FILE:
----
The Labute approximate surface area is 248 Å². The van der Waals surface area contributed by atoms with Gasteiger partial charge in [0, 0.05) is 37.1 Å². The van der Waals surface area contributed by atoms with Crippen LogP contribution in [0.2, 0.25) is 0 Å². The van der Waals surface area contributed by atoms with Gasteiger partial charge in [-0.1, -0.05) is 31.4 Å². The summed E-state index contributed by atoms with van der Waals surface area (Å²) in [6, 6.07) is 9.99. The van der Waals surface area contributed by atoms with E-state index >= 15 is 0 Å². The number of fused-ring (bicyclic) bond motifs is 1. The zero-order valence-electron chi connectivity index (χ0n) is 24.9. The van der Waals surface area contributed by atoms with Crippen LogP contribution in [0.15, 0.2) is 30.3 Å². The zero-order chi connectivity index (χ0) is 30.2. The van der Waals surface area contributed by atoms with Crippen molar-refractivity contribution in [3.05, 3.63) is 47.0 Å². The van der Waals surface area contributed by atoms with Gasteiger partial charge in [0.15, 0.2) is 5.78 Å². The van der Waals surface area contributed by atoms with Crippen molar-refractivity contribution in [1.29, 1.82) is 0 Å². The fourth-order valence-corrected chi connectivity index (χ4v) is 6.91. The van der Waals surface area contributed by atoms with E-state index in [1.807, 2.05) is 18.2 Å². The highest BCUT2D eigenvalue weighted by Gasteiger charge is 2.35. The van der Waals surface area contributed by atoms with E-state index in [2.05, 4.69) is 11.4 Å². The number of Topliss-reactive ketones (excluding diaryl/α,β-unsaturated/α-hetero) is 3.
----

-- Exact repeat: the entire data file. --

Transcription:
The Labute approximate surface area is 248 Å². The van der Waals surface area contributed by atoms with Gasteiger partial charge in [0, 0.05) is 37.1 Å². The van der Waals surface area contributed by atoms with Crippen LogP contribution in [0.2, 0.25) is 0 Å². The van der Waals surface area contributed by atoms with Gasteiger partial charge in [-0.1, -0.05) is 31.4 Å². The summed E-state index contributed by atoms with van der Waals surface area (Å²) in [6, 6.07) is 9.99. The van der Waals surface area contributed by atoms with E-state index >= 15 is 0 Å². The number of fused-ring (bicyclic) bond motifs is 1. The zero-order valence-electron chi connectivity index (χ0n) is 24.9. The van der Waals surface area contributed by atoms with Crippen LogP contribution in [0.15, 0.2) is 30.3 Å². The zero-order chi connectivity index (χ0) is 30.2. The van der Waals surface area contributed by atoms with Crippen molar-refractivity contribution in [3.05, 3.63) is 47.0 Å². The van der Waals surface area contributed by atoms with Gasteiger partial charge in [0.15, 0.2) is 5.78 Å². The van der Waals surface area contributed by atoms with Crippen molar-refractivity contribution in [1.29, 1.82) is 0 Å². The fourth-order valence-corrected chi connectivity index (χ4v) is 6.91. The van der Waals surface area contributed by atoms with E-state index in [1.807, 2.05) is 18.2 Å². The highest BCUT2D eigenvalue weighted by Gasteiger charge is 2.35. The van der Waals surface area contributed by atoms with E-state index in [2.05, 4.69) is 11.4 Å². The number of Topliss-reactive ketones (excluding diaryl/α,β-unsaturated/α-hetero) is 3.